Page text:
Which begs the question, does the ability to send payments through Facebook Messenger fulfill any need? We’ll come back to that.
As much as people connect social media sites with millennial tastes, Facebook has, according to a 2014 study by digital consultancy iStrategy Labs, aged.
The study shows that while Facebook grew its U.S. user base by 22.6% in the three years from January 2011 to January 2014, it lost approximately 11 million high school and college-age users. If you’re aware of Facebook’s history, you’ll know that it exploded through colleges in the mid-2000s. It came to life in a pre-smartphone world, where maintaining contact with those in and around one’s social circle took some care. Facebook reduced that friction.
Today, maintaining social connections is almost totally frictionless, largely due to the rise of apps like Snapchat and Instagram (which Facebook owns). While younger generations jumped to those apps whether due to concerns over security or parents commenting on status updates Facebook aged up. In the past three years, users ages 35-54 and 55+ grew 41.4% and 80.4% respectively. Compare that with users ages 13-17 and 18-24, who lost 25.3% and 7.5% respectively.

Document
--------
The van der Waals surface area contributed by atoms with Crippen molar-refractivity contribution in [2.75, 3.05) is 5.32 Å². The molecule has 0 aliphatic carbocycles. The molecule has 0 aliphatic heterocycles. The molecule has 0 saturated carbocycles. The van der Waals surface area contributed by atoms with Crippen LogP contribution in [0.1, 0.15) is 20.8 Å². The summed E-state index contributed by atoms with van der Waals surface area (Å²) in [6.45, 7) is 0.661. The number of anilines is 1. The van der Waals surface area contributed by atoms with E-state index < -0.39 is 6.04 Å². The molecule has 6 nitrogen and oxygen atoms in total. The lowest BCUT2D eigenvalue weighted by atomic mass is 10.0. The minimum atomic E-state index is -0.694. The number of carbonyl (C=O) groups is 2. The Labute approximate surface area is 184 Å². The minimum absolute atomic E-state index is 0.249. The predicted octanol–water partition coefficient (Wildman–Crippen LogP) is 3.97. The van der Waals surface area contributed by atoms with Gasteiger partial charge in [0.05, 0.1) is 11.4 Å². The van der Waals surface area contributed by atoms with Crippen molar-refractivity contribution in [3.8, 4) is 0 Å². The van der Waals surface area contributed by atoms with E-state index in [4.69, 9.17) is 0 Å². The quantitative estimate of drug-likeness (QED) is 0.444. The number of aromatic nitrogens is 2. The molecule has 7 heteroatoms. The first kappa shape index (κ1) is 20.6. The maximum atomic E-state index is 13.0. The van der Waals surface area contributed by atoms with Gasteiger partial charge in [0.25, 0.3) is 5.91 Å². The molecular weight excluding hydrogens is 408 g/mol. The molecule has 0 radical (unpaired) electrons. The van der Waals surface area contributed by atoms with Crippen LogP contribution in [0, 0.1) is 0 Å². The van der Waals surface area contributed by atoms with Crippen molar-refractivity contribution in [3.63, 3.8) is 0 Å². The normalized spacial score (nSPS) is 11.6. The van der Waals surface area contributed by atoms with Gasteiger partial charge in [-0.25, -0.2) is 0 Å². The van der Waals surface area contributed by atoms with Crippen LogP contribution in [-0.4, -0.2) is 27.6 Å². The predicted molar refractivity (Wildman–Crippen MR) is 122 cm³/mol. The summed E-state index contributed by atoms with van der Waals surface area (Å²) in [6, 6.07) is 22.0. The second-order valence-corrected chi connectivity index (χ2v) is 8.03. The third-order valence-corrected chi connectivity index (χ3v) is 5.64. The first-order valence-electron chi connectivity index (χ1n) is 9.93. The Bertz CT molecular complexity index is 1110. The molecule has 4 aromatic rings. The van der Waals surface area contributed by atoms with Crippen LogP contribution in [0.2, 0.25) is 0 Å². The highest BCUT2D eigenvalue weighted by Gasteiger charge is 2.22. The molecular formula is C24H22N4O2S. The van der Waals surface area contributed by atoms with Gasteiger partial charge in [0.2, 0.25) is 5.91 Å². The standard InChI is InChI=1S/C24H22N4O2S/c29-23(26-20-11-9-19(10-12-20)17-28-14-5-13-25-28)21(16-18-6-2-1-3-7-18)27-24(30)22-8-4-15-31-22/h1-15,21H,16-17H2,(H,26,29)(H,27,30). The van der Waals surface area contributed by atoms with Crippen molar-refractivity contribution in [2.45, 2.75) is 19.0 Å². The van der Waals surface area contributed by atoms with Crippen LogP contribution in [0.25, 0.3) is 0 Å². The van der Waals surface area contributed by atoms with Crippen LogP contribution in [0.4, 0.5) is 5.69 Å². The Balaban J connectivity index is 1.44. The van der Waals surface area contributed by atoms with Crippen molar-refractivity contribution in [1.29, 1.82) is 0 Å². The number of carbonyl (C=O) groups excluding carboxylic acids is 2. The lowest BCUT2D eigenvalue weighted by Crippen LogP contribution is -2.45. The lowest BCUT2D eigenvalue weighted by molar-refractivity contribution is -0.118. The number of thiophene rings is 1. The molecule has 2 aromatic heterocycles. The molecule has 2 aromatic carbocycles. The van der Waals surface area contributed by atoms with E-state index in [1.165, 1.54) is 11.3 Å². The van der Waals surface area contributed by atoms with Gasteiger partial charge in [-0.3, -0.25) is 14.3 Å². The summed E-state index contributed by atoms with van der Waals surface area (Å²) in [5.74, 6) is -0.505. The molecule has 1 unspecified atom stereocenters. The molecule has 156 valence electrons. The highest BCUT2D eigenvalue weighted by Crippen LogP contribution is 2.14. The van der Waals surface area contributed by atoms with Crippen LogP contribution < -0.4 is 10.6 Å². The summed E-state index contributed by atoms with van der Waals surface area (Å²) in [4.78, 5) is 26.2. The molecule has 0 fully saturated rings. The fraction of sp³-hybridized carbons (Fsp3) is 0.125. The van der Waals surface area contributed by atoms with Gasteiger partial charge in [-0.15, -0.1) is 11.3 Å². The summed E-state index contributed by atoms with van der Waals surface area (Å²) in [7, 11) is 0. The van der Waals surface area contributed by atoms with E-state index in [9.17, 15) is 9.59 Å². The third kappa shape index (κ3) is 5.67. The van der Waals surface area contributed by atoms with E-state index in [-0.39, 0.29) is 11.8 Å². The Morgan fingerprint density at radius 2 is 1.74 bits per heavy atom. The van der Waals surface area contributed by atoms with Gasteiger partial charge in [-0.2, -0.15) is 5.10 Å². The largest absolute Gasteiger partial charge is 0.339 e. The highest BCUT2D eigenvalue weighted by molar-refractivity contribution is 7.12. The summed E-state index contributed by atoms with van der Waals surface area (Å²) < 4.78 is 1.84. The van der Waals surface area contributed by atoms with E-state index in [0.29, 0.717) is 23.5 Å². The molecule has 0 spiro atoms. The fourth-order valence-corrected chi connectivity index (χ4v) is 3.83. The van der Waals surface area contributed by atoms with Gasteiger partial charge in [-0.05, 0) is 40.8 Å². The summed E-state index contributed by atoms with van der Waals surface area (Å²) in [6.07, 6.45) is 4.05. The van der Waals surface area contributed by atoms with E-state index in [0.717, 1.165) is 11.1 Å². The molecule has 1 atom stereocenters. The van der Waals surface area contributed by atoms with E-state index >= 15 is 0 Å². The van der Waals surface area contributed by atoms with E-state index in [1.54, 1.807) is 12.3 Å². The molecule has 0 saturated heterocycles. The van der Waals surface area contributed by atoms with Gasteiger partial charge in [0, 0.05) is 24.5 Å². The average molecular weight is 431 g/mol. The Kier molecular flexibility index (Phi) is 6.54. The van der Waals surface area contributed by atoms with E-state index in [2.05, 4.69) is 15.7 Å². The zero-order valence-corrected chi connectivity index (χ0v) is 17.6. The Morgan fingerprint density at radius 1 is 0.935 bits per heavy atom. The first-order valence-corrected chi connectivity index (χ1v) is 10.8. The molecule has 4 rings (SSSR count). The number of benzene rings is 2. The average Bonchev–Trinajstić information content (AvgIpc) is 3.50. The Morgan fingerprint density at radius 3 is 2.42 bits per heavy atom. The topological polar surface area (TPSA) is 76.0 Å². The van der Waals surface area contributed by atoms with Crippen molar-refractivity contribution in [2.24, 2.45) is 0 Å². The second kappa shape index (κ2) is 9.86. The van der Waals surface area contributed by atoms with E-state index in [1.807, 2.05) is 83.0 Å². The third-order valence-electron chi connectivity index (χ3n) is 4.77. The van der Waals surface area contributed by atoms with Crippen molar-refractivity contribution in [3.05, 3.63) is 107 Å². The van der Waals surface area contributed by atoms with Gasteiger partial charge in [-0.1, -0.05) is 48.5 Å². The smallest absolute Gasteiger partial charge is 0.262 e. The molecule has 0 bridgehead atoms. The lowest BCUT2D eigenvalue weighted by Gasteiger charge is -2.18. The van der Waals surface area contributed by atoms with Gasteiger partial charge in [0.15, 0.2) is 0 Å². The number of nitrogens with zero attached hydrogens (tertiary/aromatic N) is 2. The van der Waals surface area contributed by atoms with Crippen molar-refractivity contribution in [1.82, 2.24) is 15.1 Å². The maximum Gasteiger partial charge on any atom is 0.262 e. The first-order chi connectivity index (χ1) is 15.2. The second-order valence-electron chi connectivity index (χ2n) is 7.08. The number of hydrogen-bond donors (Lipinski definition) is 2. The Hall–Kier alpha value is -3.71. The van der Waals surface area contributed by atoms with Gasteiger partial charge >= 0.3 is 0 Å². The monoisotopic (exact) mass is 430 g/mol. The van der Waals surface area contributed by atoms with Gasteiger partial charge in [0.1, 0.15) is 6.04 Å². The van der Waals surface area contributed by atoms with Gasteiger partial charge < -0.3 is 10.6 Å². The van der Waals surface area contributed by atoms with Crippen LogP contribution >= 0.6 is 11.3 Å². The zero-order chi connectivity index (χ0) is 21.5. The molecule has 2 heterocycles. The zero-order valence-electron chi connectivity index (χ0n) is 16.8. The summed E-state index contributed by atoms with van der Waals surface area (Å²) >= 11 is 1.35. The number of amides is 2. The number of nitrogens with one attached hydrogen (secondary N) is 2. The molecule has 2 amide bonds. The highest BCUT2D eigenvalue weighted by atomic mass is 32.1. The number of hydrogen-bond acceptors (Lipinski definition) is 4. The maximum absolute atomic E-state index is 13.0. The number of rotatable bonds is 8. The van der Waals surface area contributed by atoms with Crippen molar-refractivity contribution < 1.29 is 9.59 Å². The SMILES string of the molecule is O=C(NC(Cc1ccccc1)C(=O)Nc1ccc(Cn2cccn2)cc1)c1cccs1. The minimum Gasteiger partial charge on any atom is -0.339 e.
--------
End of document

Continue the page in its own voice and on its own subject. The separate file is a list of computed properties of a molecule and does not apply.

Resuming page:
Younger generations are more willing to use P2P payments than older generations, and since this is a market Facebook has somewhat lost connection with they’re clearly hoping one plus one will equal two; give the young people what they want, add the Facebook brand name, and reap the benefits.
Will This Work?
The largest obstacle Facebook must face is an underlying sense of distrust that many feel toward the brand. In an August 2014 study by online identity manager MyLife of 4,000 Facebook users in the U.S., 82.9% said they did not trust Facebook with their personal information. That’s compared to 76.8% who don’t trust the government, 67.1% who don’t trust LinkedIn, and 52.8% who don’t trust Google.
While Facebook does apparently have excellent security measures, its willingness to sell information to advertisers turns a lot of people off.
Another question to ask is what value this product will provide to those who may choose to use it. It’s easy? P2P is, by nature, easy. It’s secure? I would hope so. It’s free? Others are, too, or so inexpensive it doesn’t matter.
Venmo, which we’ve written about on this site many times in recent months, makes its bacon on the social aspect of money transfer: allowing users to see what their friends (you can choose to link your Facebook account) are doing. Facebook’s P2P, curiously maybe, doesn’t have that social aspect. It’s a private transaction between two people, which, no doubt, many would prefer.
- Mobile Lessons From Payment Space Invaders
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But is it really all that different than other P2P payment services in the market, whether offered by credit unions or non-traditional competitors? Or is it just a way for Facebook to keep up with the Benjamins?
Based on this, if Facebook really wanted to be a bank it would have tried harder.